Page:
In regards to the speed control option in Shotcut that is in the Properties menu, I was wondering if a 2nd option could be added that would be a setting based on percentage similar to Audacity. Audacity has two options for Speed control one being “Speed Multiplier” (which functions similar to Shotcut’s “Speed” control) and a second option right next to it called “Percent Change” which allows for even more specific control of the speed as it even goes into the negatives. Could a “Percent” option for speed control be added in Shotcut?
“Percent change” does not allow for more specific control of a single clip; -75% and 0.25 are equivalent. Aside from personal preference, is there a time where you see percent change having a superior function? Is -75% easier to communicate than 0.25x speed? For example, if a filter were going to be applied repeatedly, I could see percent change making more sense than a decimal, or with anything that iterates… Or maybe I am overlooking something? In what ways do you find percent change to be helpful in audio/video editing?
Yes, it does. I’ve compared it on Audacity. Audacity’s “Percent Change” counter doesn’t measure it by just two numbers like in 75% as you wrote it. It’s like “1.000” just as how its “Speed Multiplier” has it and how the Speed counter in Shotcut is now. It measures the speed control differently than the “Speed Multiplier”. It also allows for negatives which in “Percent Change” matters since that’s how one can correct PAL speed up.
To give a specific example, in Audacity I put in the audio file of a movie with a PAL speed up. Its running time:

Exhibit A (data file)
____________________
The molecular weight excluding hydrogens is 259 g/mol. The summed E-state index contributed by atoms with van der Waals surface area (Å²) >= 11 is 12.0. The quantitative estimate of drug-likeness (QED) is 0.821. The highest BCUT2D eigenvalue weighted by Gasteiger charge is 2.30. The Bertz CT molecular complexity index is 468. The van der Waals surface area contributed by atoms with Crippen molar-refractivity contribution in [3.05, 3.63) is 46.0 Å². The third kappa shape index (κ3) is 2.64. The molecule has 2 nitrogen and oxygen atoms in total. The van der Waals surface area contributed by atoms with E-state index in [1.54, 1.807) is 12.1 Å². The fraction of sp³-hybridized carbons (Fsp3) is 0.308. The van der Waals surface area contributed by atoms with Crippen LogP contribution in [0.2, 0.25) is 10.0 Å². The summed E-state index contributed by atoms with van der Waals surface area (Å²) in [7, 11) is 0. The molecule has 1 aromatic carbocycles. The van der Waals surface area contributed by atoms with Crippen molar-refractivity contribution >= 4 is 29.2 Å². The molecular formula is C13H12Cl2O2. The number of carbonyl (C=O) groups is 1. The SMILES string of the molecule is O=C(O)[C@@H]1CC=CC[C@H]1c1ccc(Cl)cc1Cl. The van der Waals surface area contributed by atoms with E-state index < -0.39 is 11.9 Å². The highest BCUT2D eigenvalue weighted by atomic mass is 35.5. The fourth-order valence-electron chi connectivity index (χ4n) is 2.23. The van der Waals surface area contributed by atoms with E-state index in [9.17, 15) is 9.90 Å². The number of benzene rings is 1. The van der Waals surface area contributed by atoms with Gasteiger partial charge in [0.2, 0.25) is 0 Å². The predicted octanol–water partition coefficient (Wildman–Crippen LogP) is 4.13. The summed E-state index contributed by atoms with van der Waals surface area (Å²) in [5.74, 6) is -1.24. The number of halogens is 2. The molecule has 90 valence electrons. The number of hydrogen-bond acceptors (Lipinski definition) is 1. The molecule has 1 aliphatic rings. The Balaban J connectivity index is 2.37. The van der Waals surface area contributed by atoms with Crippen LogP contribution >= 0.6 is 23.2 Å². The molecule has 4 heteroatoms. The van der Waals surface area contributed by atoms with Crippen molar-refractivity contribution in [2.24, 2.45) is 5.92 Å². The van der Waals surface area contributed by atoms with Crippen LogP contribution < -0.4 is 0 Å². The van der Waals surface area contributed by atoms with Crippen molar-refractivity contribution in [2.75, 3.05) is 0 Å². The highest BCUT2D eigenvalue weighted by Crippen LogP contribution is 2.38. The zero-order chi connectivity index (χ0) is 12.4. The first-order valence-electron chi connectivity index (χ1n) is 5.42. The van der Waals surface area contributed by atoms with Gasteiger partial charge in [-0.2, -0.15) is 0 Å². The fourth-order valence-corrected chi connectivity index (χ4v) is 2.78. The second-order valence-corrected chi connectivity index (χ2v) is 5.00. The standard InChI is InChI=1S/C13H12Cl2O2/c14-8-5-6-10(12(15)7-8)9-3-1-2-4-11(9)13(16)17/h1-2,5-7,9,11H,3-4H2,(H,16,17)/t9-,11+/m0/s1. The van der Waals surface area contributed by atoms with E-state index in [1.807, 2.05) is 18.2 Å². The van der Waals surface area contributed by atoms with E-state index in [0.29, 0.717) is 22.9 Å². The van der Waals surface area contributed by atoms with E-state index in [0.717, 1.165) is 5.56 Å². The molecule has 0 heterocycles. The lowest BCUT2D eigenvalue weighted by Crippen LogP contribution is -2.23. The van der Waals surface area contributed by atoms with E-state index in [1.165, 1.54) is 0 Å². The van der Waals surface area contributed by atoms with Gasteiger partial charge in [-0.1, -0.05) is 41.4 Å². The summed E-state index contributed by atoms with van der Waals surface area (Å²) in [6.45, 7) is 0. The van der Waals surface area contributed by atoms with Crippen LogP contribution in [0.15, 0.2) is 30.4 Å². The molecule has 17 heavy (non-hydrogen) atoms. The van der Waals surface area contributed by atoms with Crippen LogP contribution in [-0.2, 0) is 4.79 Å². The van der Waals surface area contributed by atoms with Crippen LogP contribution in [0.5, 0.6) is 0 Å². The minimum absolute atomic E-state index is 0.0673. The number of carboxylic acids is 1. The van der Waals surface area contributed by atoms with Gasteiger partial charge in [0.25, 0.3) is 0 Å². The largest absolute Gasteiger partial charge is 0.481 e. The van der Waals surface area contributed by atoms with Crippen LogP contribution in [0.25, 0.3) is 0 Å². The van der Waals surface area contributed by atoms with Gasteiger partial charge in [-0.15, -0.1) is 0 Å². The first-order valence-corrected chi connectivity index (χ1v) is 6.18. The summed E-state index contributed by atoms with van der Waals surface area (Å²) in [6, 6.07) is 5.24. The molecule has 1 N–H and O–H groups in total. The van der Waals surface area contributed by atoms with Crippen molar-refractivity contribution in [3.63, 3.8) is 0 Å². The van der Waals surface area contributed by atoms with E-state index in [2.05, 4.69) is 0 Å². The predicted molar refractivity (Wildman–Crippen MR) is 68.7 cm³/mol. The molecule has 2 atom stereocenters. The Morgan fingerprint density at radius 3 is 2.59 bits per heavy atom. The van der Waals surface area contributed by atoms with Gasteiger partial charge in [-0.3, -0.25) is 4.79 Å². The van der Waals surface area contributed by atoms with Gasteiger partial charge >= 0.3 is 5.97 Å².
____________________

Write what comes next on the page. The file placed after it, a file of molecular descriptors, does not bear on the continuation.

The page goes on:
I used the Speed control on Shotcut (18.07.02) to set it at 0.959 and it came out:
I ran it with an equivalent video that does not have PAL speed and it was at sync at first but went out of sync as time went on.
I went on Audacity and used 0.959 also on its “Speed Multiplier” and it came out:
It went out of sync again after a bit.
Then I used Audacity’s 2nd option “Percent Change” with a figure of -4.094 and the file came out to:
And this time it ran completely in sync from start to finish. The Speed control options in both Audacity and Shotcut cannot hit the above time. The difference between 0.959 and 0.958 in Shotcut is about 7 seconds so with the current options it’ll just go over or under the speed needed.
An equivalent Percentage feature in Shotcut as a 2nd option would be fantastic so that way conversion of both video and audio from PAL speed could be done in one program. And aside from PAL speed up issues, one could end up getting faulty video and/or audio that needs speed correction that needs more specific timing and that’s where a Percentage option would be most useful which again could all be done all in one program rather than having to use multiple ones for video and audio. Shotcut’s almost there for this. I hope a feature like this can be added.
Just to summarize - this has little to do with multipliers vs percentages, and everything to do with the number of digits the field accepts
The -4.094% comes out to a multiplier of 0.95906 , but the speed input field only allows for 3 decimal digits, meaning 0.959 is as close as the user can get. Over very long clips (in this case, almost 2 hours), that can add up to a noticeable difference.